The Artist's Way

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The Artist's Way: A Spiritual Path to Higher Creativity
Author Julia Cameron
Country United States of America
Language English
Subject Self-help, Creativity
Publisher Penguin Group (USA)
Publication date
1992
ISBN 978-1-58542-146-6

The Artist's Way: A Spiritual Path To Higher Creativity is a self-help book by American author Julia Cameron. The book was written to help people with artistic creative recovery, which teaches techniques and exercises to assist people in gaining self-confidence in harnessing their creative talents and skills. Correlation and emphasis is used by the author to show a connection between artistic creativity and a spiritual connection with God.[1][2][3][4]

The ideas in creative personal development outlined in the book, which were felt to be new at the time of the publication,[5] are said to have become a phenomenon and spawned into many meetups and support groups throughout the world. The group meetings are based on a 12 week creativity course designed for people to work through and gain Artistic inspiration, as outlined in the book. The program is focused on supporting relationships in removing artistic blocks and fostering confidence.[1][6]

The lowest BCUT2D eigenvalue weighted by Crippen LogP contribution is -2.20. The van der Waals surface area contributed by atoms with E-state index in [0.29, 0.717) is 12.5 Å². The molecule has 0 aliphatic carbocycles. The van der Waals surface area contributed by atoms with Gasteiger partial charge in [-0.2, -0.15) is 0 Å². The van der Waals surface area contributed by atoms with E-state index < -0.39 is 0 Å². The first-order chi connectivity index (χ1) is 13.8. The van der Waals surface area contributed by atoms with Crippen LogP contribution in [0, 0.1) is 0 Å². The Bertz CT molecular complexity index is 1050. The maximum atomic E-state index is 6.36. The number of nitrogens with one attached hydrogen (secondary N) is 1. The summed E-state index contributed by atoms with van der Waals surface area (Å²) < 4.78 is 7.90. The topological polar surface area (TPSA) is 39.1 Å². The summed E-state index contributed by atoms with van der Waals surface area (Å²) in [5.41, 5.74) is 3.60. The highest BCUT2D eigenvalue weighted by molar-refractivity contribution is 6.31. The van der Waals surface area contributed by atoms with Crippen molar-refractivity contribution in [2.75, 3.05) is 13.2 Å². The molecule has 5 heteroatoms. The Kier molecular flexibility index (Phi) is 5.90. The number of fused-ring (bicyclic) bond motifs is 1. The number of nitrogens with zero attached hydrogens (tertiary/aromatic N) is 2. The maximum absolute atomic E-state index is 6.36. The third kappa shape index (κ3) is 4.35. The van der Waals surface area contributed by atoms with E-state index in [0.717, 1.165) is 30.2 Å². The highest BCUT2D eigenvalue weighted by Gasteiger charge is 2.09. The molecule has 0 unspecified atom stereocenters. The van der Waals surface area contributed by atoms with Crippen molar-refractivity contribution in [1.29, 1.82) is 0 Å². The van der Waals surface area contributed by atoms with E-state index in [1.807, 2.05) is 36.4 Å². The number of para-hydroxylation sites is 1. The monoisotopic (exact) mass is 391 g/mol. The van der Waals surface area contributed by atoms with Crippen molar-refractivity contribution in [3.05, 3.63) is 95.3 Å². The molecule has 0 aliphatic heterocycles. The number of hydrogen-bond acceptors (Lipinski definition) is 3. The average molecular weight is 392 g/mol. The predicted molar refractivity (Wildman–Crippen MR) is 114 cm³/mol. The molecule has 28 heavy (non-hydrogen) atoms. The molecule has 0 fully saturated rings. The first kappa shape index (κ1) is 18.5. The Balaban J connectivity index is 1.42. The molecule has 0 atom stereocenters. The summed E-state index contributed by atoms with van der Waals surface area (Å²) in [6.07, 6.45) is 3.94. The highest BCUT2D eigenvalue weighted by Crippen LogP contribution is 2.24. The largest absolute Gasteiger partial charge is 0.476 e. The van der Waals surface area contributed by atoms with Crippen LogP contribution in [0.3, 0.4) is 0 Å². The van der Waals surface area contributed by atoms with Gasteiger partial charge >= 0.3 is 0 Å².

Summary[edit]

  • History

Starting as a collection of tips and hints from different artists and authors, The Artist's Way was collected into a single book and self published by Julia Cameron for maximizing the creativity and productivity of artists.[7]

The book was originally titled, Healing the Artist Within, and was turned down by the William Morris literary agency, before being self-published. After the book began to sell widely, the title was then changed, when the book was published by Jeremy Tarcher (now The Penguin Group) in 1992.[5] The book went on to reach the Top 10 best seller list[8] and onto the list of the Top 100 Best Self-Help Books of All Time.[9] The book was eventually put into the "Self-Publishing Hall of Fame" after selling millions of copies worldwide.[7]

Cameron maintains throughout the book that creative inspiration is from and of a divine origin and influence, that artists seeking to enable creativity need to understand and believe in."God is an artist. So are we. And we can cooperate with each other. Our creative dreams and longings do come from a divine source, not from the human ego."[3][10]

References[edit]

  1. ^ a b Zerner, Donna (Mar–Apr 1995). Creativity - The Artist's Way. Yoga Journal. Retrieved May 2011. 
  2. ^ Wolff, Jurgen (May 2, 2010). "The Artist's Way - why it's a classic for writers and others". Time to Write. Retrieved May 2011. 
  3. ^ a b Schneider, Lisa. "Are You Listening to the Great Creator?". Beliefnet. Retrieved May 2011. 
  4. ^ Wiehardt, Ginny. "Returning to The Artist's Way". About.com. Retrieved May 2011. 
  5. ^ a b Dichristina, Mariette (June–July 2008). "Let Your Creativity Soar". Scientific American Mind. Retrieved May 2011. 
  6. ^ Piccalo, Gina (June 23, 2006). "Agonizing success of `Artist's Way'". Los Angeles Times. Retrieved May 2011. 
  7. ^ a b Kremer, John (June 2008). "Self-Publishing Hall of Fame". BookMarket.com. Retrieved May 2011. 
  8. ^ "Self-Help Books". AbeBooks.com. 1996. Retrieved May 2011. 
  9. ^ "The Top 100 Best Self-Help Books of All Time". selfhelp.fm. Retrieved May 2011. 
  10. ^ "The Artist’s Way with Julia Cameron". Sounds True. Retrieved May 2011. 

External links[edit]